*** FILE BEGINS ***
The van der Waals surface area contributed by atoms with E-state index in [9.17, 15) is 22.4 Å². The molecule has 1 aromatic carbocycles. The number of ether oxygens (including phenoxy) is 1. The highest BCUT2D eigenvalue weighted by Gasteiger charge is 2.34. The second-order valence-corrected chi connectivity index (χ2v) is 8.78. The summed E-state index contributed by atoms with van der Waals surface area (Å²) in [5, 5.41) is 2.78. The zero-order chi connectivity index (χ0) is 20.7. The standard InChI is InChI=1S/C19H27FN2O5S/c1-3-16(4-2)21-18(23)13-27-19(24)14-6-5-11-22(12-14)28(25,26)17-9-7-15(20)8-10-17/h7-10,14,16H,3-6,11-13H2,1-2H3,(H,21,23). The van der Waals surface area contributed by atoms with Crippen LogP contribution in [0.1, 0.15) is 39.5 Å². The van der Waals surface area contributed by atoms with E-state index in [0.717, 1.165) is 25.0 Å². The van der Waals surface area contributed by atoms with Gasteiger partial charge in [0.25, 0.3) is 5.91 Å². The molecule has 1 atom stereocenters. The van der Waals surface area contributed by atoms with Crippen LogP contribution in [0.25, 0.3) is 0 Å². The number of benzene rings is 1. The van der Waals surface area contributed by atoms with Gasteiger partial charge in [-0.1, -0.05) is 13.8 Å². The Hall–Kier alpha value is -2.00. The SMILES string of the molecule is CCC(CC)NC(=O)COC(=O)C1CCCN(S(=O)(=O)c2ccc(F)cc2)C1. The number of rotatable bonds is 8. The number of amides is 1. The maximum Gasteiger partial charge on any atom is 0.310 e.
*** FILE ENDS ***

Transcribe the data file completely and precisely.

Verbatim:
The van der Waals surface area contributed by atoms with E-state index in [9.17, 15) is 22.4 Å². The molecule has 1 aromatic carbocycles. The number of ether oxygens (including phenoxy) is 1. The highest BCUT2D eigenvalue weighted by Gasteiger charge is 2.34. The second-order valence-corrected chi connectivity index (χ2v) is 8.78. The summed E-state index contributed by atoms with van der Waals surface area (Å²) in [5, 5.41) is 2.78. The zero-order chi connectivity index (χ0) is 20.7. The standard InChI is InChI=1S/C19H27FN2O5S/c1-3-16(4-2)21-18(23)13-27-19(24)14-6-5-11-22(12-14)28(25,26)17-9-7-15(20)8-10-17/h7-10,14,16H,3-6,11-13H2,1-2H3,(H,21,23). The van der Waals surface area contributed by atoms with Crippen LogP contribution in [0.1, 0.15) is 39.5 Å². The van der Waals surface area contributed by atoms with E-state index in [0.717, 1.165) is 25.0 Å². The van der Waals surface area contributed by atoms with Gasteiger partial charge in [0.25, 0.3) is 5.91 Å². The molecule has 1 atom stereocenters. The van der Waals surface area contributed by atoms with Crippen LogP contribution in [0.25, 0.3) is 0 Å². The number of benzene rings is 1. The van der Waals surface area contributed by atoms with Gasteiger partial charge in [-0.1, -0.05) is 13.8 Å². The Hall–Kier alpha value is -2.00. The SMILES string of the molecule is CCC(CC)NC(=O)COC(=O)C1CCCN(S(=O)(=O)c2ccc(F)cc2)C1. The number of rotatable bonds is 8. The number of amides is 1. The maximum Gasteiger partial charge on any atom is 0.310 e.